Firstly of course, Happy (if belated) New Year! Our festive season introduced us to a new person, our grand daughter, Cara, who was born shortly before Christmas...here she is on her quilt...well, okay, half her quilt...
But I digress. As usual.
Last year was difficult, for a variety of reasons, and it looks like this year will be little different. I've been struggling with the demon depression, and my lovely husband has been struggling with unemployment, also a demon, with its own nasty consequences. So this year is the year where I don't spend any money, but try to be as creative as possible with what I have, and with what surrounds me. What I have, is quite substantial; like all quilters, I've got a substantial stash of cloth and threads. And plenty of ideas about what to do with them!
I've been inspired, recently, by the work of a new Facebook friend, Fabienne Dorsman-Rey; check out some work and an artist's statement by her here . She kindly suggested the book 'Eco Colour' by India Flint as a starting point, and I was given it for Christmas.. So, any dyeing I do this year, is likely to be of the natural variety. But I had already started down that path a couple of years ago; if you are familiar with the book 'Exquisite Evolon', you will know that I give instructions for rust dyeing that most flexible of fabrics. Mainly, though, I have rust dyed silk and cotton, and started a series of work called 'Flotsam', featuring hand stitched rust dyed silk with found objects. This is the first of the series;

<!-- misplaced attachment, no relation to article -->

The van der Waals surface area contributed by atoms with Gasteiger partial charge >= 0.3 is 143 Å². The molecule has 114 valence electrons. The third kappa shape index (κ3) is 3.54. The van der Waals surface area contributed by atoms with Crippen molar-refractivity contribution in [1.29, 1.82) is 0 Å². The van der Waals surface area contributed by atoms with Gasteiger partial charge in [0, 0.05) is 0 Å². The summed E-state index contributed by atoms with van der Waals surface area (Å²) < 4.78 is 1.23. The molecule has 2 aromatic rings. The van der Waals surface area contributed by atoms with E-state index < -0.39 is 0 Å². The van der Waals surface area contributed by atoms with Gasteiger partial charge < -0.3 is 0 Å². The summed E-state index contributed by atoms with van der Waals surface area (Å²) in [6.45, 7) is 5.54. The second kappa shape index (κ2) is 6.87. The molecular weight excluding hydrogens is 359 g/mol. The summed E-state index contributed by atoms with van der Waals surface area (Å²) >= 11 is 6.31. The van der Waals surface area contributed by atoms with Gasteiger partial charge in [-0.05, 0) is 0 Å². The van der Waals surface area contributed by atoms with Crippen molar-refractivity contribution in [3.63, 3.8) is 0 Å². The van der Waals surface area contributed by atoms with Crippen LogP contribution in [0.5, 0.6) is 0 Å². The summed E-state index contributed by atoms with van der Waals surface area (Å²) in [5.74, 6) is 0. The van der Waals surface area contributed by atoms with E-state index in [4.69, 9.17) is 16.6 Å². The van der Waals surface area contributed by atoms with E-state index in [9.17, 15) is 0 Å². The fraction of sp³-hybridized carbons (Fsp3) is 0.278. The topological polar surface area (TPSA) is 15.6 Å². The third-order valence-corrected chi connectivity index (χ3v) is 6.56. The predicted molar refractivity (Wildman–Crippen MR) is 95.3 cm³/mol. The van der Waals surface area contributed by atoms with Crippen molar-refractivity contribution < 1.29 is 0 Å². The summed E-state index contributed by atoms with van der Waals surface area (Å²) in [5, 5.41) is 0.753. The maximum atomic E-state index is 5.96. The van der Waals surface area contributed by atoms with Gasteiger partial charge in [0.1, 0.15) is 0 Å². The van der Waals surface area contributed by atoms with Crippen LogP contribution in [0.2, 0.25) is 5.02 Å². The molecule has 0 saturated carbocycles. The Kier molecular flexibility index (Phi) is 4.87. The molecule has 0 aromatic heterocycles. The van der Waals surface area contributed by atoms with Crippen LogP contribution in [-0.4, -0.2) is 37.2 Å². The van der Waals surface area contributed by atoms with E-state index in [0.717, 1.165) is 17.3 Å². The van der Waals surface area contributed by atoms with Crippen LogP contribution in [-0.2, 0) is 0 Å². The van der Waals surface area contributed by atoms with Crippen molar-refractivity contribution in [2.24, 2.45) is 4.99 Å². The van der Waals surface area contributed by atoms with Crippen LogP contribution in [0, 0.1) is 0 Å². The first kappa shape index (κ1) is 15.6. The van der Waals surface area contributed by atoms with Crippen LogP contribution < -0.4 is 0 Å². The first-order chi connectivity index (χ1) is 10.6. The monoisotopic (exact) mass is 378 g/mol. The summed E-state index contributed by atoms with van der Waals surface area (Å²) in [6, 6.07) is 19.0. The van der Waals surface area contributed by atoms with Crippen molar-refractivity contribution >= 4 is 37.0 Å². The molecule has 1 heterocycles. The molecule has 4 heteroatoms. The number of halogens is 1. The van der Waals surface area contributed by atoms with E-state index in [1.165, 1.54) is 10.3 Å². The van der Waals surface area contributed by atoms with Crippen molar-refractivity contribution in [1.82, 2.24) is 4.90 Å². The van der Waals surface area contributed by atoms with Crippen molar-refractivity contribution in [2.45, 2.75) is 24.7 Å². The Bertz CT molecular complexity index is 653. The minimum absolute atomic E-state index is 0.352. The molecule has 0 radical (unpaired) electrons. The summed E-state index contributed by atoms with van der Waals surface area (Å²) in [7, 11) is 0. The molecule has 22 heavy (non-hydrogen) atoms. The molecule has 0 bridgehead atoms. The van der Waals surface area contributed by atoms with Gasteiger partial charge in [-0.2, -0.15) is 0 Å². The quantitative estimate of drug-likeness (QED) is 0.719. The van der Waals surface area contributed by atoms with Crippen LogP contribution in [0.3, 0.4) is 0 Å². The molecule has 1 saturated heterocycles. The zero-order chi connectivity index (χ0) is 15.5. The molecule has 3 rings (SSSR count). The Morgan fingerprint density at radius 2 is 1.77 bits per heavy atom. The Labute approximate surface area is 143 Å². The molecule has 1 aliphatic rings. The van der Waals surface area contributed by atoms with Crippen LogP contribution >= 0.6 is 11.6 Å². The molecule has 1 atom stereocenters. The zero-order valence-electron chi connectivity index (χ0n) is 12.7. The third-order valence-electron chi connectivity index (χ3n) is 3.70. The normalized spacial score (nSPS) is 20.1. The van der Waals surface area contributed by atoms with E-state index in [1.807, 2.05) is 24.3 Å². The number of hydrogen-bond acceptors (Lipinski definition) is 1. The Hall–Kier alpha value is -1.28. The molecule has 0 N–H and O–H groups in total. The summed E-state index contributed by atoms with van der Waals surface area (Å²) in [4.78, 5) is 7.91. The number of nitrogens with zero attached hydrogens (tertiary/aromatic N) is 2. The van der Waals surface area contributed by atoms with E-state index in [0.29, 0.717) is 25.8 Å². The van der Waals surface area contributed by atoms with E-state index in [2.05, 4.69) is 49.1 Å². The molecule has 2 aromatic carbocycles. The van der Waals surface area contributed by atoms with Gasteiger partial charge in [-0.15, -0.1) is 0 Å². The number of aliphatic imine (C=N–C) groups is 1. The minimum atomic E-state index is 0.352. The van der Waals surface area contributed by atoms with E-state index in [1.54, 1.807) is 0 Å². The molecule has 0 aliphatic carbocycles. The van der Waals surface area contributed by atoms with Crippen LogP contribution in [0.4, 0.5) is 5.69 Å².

...and here is a detail;
I'm particularly fond of the piece of wood at the bottom of this image; its textures seem to echo the textures created by the hand stitching. I started out machine stitching this piece, but soon realised that it just didn't look right to me. Machine stitching gives a hard, regular line, regardless of how you vary the stitch length within the line. That seemed lacking in the subtlety that the cloth shows, so I removed it, and started again by hand. I think the piece has benefited from it, regardless of how long it takes. It is, of course, a good thing to pick up and put down, and to take with me on journeys. I find myself using hand stitch more and more, either in conjunction with machine stitch, or on its own. It feels very personal.
So, I have looked out two large pieces of rust dyed silk... more in my next post.